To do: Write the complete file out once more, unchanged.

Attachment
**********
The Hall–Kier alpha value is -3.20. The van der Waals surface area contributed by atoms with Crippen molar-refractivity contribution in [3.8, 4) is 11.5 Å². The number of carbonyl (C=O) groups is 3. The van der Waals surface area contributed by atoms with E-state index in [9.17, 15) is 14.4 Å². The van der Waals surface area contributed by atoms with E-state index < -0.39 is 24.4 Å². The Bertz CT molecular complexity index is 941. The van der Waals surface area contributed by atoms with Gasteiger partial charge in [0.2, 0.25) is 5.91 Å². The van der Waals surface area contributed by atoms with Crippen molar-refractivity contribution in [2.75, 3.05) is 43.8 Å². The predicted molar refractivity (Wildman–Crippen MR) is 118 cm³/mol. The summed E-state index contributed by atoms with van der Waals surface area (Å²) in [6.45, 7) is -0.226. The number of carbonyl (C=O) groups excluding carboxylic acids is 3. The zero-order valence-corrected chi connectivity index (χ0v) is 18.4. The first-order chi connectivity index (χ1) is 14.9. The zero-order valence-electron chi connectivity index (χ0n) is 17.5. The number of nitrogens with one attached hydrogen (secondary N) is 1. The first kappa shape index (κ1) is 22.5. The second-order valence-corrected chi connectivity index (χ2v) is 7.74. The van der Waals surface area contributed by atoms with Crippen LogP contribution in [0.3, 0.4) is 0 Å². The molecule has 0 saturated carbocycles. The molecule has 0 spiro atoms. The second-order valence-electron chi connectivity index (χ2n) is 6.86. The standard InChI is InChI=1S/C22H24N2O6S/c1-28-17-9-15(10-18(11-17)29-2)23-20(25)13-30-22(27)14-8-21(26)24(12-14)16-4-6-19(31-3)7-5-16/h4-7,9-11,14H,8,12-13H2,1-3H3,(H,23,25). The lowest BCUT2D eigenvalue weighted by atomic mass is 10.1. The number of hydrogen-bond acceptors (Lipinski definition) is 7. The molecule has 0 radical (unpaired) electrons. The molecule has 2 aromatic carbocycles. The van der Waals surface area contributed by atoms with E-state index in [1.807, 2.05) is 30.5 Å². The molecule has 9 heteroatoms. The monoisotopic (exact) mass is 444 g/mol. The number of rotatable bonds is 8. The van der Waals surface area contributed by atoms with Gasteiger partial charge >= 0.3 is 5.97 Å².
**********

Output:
The Hall–Kier alpha value is -3.20. The van der Waals surface area contributed by atoms with Crippen molar-refractivity contribution in [3.8, 4) is 11.5 Å². The number of carbonyl (C=O) groups is 3. The van der Waals surface area contributed by atoms with E-state index in [9.17, 15) is 14.4 Å². The van der Waals surface area contributed by atoms with E-state index < -0.39 is 24.4 Å². The Bertz CT molecular complexity index is 941. The van der Waals surface area contributed by atoms with Gasteiger partial charge in [0.2, 0.25) is 5.91 Å². The van der Waals surface area contributed by atoms with Crippen molar-refractivity contribution in [2.75, 3.05) is 43.8 Å². The predicted molar refractivity (Wildman–Crippen MR) is 118 cm³/mol. The summed E-state index contributed by atoms with van der Waals surface area (Å²) in [6.45, 7) is -0.226. The number of carbonyl (C=O) groups excluding carboxylic acids is 3. The zero-order valence-corrected chi connectivity index (χ0v) is 18.4. The first-order chi connectivity index (χ1) is 14.9. The zero-order valence-electron chi connectivity index (χ0n) is 17.5. The number of nitrogens with one attached hydrogen (secondary N) is 1. The first kappa shape index (κ1) is 22.5. The second-order valence-corrected chi connectivity index (χ2v) is 7.74. The van der Waals surface area contributed by atoms with Crippen LogP contribution in [0.3, 0.4) is 0 Å². The molecule has 0 saturated carbocycles. The molecule has 0 spiro atoms. The second-order valence-electron chi connectivity index (χ2n) is 6.86. The standard InChI is InChI=1S/C22H24N2O6S/c1-28-17-9-15(10-18(11-17)29-2)23-20(25)13-30-22(27)14-8-21(26)24(12-14)16-4-6-19(31-3)7-5-16/h4-7,9-11,14H,8,12-13H2,1-3H3,(H,23,25). The lowest BCUT2D eigenvalue weighted by atomic mass is 10.1. The number of hydrogen-bond acceptors (Lipinski definition) is 7. The molecule has 0 radical (unpaired) electrons. The molecule has 2 aromatic carbocycles. The van der Waals surface area contributed by atoms with E-state index in [1.807, 2.05) is 30.5 Å². The molecule has 9 heteroatoms. The monoisotopic (exact) mass is 444 g/mol. The number of rotatable bonds is 8. The van der Waals surface area contributed by atoms with Gasteiger partial charge >= 0.3 is 5.97 Å².